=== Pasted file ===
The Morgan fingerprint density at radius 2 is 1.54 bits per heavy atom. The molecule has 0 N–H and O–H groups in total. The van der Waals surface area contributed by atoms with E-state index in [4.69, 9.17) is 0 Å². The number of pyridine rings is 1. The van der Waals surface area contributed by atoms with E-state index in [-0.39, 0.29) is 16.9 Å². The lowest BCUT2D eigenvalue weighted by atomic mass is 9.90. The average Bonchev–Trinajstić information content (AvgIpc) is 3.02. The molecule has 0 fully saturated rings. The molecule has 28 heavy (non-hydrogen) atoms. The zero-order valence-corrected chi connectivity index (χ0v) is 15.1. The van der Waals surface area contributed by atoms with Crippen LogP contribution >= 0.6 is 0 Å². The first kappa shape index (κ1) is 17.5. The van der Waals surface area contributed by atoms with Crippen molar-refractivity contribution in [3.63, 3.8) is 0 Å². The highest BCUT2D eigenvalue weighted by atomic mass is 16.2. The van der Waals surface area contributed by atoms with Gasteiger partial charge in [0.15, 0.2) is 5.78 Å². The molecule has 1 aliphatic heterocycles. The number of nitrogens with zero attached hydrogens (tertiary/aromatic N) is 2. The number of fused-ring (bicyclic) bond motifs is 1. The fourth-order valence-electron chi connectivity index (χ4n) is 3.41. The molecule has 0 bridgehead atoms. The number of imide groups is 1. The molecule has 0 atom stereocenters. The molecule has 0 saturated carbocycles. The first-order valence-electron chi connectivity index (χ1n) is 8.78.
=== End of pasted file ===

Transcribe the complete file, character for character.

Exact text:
The Morgan fingerprint density at radius 2 is 1.54 bits per heavy atom. The molecule has 0 N–H and O–H groups in total. The van der Waals surface area contributed by atoms with E-state index in [4.69, 9.17) is 0 Å². The number of pyridine rings is 1. The van der Waals surface area contributed by atoms with E-state index in [-0.39, 0.29) is 16.9 Å². The lowest BCUT2D eigenvalue weighted by atomic mass is 9.90. The average Bonchev–Trinajstić information content (AvgIpc) is 3.02. The molecule has 0 fully saturated rings. The molecule has 28 heavy (non-hydrogen) atoms. The zero-order valence-corrected chi connectivity index (χ0v) is 15.1. The van der Waals surface area contributed by atoms with Crippen LogP contribution >= 0.6 is 0 Å². The first kappa shape index (κ1) is 17.5. The van der Waals surface area contributed by atoms with Crippen molar-refractivity contribution in [3.63, 3.8) is 0 Å². The highest BCUT2D eigenvalue weighted by atomic mass is 16.2. The van der Waals surface area contributed by atoms with Gasteiger partial charge in [0.15, 0.2) is 5.78 Å². The molecule has 1 aliphatic heterocycles. The number of nitrogens with zero attached hydrogens (tertiary/aromatic N) is 2. The number of fused-ring (bicyclic) bond motifs is 1. The fourth-order valence-electron chi connectivity index (χ4n) is 3.41. The molecule has 0 bridgehead atoms. The number of imide groups is 1. The molecule has 0 atom stereocenters. The molecule has 0 saturated carbocycles. The first-order valence-electron chi connectivity index (χ1n) is 8.78.